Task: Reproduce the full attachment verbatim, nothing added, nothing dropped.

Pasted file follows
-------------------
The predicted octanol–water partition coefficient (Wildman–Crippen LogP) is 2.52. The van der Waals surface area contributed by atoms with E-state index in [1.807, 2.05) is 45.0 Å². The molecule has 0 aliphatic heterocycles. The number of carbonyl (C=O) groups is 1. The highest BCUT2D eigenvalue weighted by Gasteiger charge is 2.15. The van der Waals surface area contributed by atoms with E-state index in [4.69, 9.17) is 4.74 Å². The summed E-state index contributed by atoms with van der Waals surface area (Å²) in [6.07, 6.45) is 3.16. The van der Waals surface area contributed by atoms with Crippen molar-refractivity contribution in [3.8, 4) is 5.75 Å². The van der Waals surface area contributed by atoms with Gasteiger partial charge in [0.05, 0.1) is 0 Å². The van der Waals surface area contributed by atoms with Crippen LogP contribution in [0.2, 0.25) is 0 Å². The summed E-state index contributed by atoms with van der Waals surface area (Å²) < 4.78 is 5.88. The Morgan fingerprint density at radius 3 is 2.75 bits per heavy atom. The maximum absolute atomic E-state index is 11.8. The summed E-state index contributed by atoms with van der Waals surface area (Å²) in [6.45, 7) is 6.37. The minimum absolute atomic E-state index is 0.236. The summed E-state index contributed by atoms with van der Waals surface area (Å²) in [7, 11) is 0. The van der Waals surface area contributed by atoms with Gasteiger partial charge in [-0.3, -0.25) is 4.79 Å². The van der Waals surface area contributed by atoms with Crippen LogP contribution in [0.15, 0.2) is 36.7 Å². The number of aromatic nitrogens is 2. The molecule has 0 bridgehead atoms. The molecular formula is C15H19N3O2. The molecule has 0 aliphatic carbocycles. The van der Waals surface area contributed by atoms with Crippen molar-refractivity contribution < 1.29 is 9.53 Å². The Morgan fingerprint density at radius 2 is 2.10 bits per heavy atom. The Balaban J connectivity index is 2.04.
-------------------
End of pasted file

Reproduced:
The predicted octanol–water partition coefficient (Wildman–Crippen LogP) is 2.52. The van der Waals surface area contributed by atoms with E-state index in [1.807, 2.05) is 45.0 Å². The molecule has 0 aliphatic heterocycles. The number of carbonyl (C=O) groups is 1. The highest BCUT2D eigenvalue weighted by Gasteiger charge is 2.15. The van der Waals surface area contributed by atoms with E-state index in [4.69, 9.17) is 4.74 Å². The summed E-state index contributed by atoms with van der Waals surface area (Å²) in [6.07, 6.45) is 3.16. The van der Waals surface area contributed by atoms with Crippen molar-refractivity contribution in [3.8, 4) is 5.75 Å². The van der Waals surface area contributed by atoms with Gasteiger partial charge in [0.05, 0.1) is 0 Å². The van der Waals surface area contributed by atoms with Crippen LogP contribution in [0.2, 0.25) is 0 Å². The summed E-state index contributed by atoms with van der Waals surface area (Å²) < 4.78 is 5.88. The Morgan fingerprint density at radius 3 is 2.75 bits per heavy atom. The maximum absolute atomic E-state index is 11.8. The summed E-state index contributed by atoms with van der Waals surface area (Å²) in [6.45, 7) is 6.37. The minimum absolute atomic E-state index is 0.236. The summed E-state index contributed by atoms with van der Waals surface area (Å²) in [7, 11) is 0. The van der Waals surface area contributed by atoms with Gasteiger partial charge in [-0.3, -0.25) is 4.79 Å². The van der Waals surface area contributed by atoms with Crippen LogP contribution in [0.15, 0.2) is 36.7 Å². The number of aromatic nitrogens is 2. The molecule has 0 bridgehead atoms. The molecular formula is C15H19N3O2. The molecule has 0 aliphatic carbocycles. The van der Waals surface area contributed by atoms with Crippen molar-refractivity contribution < 1.29 is 9.53 Å². The Morgan fingerprint density at radius 2 is 2.10 bits per heavy atom. The Balaban J connectivity index is 2.04.